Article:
images-1I was talking with a friend, and he told me: There was a time in my life when I described my inner self by a visual representation of a fortress in the middle of a desert. My external self was a fortress, an impenetrable stronghold, guarded by a part of me who walked around the top and watched people approach. Inside the fortress was my internal self where there were hundreds of rooms, each one open, inviting, and filled with beautiful decorations. But there was one room that was locked, bare and lit only by a dull blue flame. This is where the most personal part of me resided: Anxious, pushing up against the door to make sure no one entered. Do you understand that I was afraid to let anyone in that room where the ‘real’ me was? When people came to the fortress, the public part of me – the guard – let them in and accompanied them to certain rooms. They were never free to look around or permitted entrance into the locked room. In time, I learned to open my fortress walls and invite people to look around as they wish. The locked room isn’t bolted shut anymore.

My reaction: As I listened to this visual interpretation of my friend’s concept of self, I was intrigued and touched deeply. The fortress described by this young man was one I knew well because I myself had constructed one in much the same manner. Especially through Jeff’s addiction, I closed up my soul, my joy and my availability and allowed no one to enter the room with the dull blue flame. As I continued to do my work with honesty and toward serenity, my locked room isn’t locked anymore.

Today’s Promise to consider: Maybe we all build metaphorical fortresses in the desert that contain open rooms for our public persona and a locked and guarded room to keep our private selves safe. Though I recognize the need to protect myself, today I will break down the doors of my stronghold and allow others, especially those who love me and are in my support group, to see the real me. 



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10 years ago

When I read this week’s meditation, it was as though I was looking through a mirror. I used to be the same way. It took many years to discuss (with my siblings) the years of abuse I, and they, went through from our father.

It was the same way with my son. It took years to open up to someone – anyone who I thought could help me. I knew in my heart that my son needed psychological help, but who to turn to? I turned to taking a parent-child relation course offered at a college close to where I was living. After that, it was joining a support group. After that, it was one-on-one therapy. Until the therapist recommended a farm for problem children. My son was there for 2-3 months. Did it help him? No, it didn’t. It didn’t help him because he was still very young (12-13 years old).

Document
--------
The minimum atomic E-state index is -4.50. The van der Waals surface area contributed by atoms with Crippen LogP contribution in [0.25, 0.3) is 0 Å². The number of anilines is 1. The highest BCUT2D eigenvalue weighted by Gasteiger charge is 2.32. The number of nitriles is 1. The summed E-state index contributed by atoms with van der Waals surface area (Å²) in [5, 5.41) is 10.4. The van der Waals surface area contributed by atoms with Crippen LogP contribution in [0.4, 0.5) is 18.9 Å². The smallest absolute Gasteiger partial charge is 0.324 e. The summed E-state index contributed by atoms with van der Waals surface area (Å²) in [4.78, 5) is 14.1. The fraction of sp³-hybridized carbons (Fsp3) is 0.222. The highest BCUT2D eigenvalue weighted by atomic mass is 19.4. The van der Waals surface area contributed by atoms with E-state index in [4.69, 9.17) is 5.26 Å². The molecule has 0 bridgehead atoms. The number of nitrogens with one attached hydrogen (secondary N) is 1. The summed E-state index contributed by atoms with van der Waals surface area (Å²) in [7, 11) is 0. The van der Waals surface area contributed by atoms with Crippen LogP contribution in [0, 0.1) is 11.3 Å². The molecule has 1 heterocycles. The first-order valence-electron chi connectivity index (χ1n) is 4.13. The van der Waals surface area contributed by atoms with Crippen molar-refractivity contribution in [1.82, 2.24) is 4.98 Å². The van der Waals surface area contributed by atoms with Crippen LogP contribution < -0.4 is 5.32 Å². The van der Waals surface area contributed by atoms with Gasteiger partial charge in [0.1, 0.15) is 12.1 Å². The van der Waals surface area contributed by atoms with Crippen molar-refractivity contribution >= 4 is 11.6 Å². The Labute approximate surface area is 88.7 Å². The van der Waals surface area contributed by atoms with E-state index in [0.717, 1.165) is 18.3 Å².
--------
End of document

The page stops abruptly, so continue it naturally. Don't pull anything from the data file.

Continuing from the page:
After he came home from the farm, he just got into more and more trouble and ended in the juvenile system. Did that help? No, it didn’t.

He then got out, came home, and got into bigger trouble. This time he ended up in prison. When he got out, prison had only made him a better criminal. And, it goes on and on.

It MUST be in their heart to want to change. They have to want to change, feel the change, relish in it and be proud of it. Until that happens, our addicted children will forever stay in that room of the fortress where no one is allowed to go……until they allow it.

Thank you, Libby for reminding us to open those doors to people who support us and love us. God Bless you.

Libby Cataldi
10 years ago

Dear Barbara,

Your courage continues to inspire me. I, too, was the person hiding in the room with the blue flame. As Head of School, my public persona – the smiling, effervescent Libby – was always on stage, but I kept the personal part of me closeted away. I’ve struggled with boundaries: How much to share, how much to tell and how much to keep to myself. I know boundaries are important, but I always had trouble finding the appropriate line. The AA slogan, “We’re only as sick as our secrets” has helped me, but I also am aware that I don’t need to tell everyone.

In the end, we must choose to open the door. In the end, our sons – our addicted loved ones – must choose to open the door. No one can do this for us. As you write, “until they allow it.”

I stand with you in hope that we all continue to learn to whom to open the door and when. These decisions could mean the difference between life and death for our children, as you know better than I.

With love and respect,


10 years ago

This so resonates with me ! I struggle with these boundaries all the time. I think we are lucky when we can perform normal life duties in the face of the disease and hold it has on our lives. I think we have to get over guilt that we can actually be happy if our children are suffering. Because I donl’t want the disease to consume my every waking moment, I’ve learned ( still learning ) to seek those things that can bring joy to my spirit. Sometimes, it is basic. A good long walk. A funny movie. And I do tell people about my son –not everyone– it can be very awkward and my timing is not always great — but at times, disclosing is an ice breaker in a group and many people share at a level you would never expect that kind of real conversation to occur. People think if you cn be joyful life must be easy peasy. When in fact, the opposite can be true. So many people have loved ones who struggle or have struggled themselves. I always tell them that for me — LIbby’s book and this blog and Barbara and others who come here have been my soul savers … one of my best supports EVER. Thank you for This Libby. Light to all.